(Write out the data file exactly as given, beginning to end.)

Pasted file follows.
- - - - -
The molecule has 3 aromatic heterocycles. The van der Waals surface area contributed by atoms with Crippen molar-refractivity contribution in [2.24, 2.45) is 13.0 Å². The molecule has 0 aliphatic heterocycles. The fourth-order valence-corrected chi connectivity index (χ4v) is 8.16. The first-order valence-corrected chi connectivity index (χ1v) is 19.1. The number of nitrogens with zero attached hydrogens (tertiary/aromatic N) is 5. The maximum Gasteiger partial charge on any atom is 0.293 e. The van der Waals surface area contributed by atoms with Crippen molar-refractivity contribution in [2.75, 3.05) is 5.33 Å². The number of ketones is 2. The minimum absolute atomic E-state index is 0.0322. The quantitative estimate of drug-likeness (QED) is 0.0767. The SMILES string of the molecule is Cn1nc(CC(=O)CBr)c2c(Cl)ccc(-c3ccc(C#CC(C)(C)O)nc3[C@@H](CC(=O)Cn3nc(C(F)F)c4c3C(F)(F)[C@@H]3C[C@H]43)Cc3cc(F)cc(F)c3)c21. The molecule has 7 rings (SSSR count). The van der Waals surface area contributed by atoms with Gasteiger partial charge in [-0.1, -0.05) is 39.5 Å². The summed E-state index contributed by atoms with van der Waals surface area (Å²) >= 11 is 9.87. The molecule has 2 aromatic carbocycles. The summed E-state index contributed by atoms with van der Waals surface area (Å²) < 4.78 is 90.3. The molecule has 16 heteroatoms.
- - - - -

The molecule has 3 aromatic heterocycles. The van der Waals surface area contributed by atoms with Crippen molar-refractivity contribution in [2.24, 2.45) is 13.0 Å². The molecule has 0 aliphatic heterocycles. The fourth-order valence-corrected chi connectivity index (χ4v) is 8.16. The first-order valence-corrected chi connectivity index (χ1v) is 19.1. The number of nitrogens with zero attached hydrogens (tertiary/aromatic N) is 5. The maximum Gasteiger partial charge on any atom is 0.293 e. The van der Waals surface area contributed by atoms with Crippen molar-refractivity contribution in [2.75, 3.05) is 5.33 Å². The number of ketones is 2. The minimum absolute atomic E-state index is 0.0322. The quantitative estimate of drug-likeness (QED) is 0.0767. The SMILES string of the molecule is Cn1nc(CC(=O)CBr)c2c(Cl)ccc(-c3ccc(C#CC(C)(C)O)nc3[C@@H](CC(=O)Cn3nc(C(F)F)c4c3C(F)(F)[C@@H]3C[C@H]43)Cc3cc(F)cc(F)c3)c21. The molecule has 7 rings (SSSR count). The van der Waals surface area contributed by atoms with Gasteiger partial charge in [-0.1, -0.05) is 39.5 Å². The summed E-state index contributed by atoms with van der Waals surface area (Å²) >= 11 is 9.87. The molecule has 2 aromatic carbocycles. The summed E-state index contributed by atoms with van der Waals surface area (Å²) < 4.78 is 90.3. The molecule has 16 heteroatoms.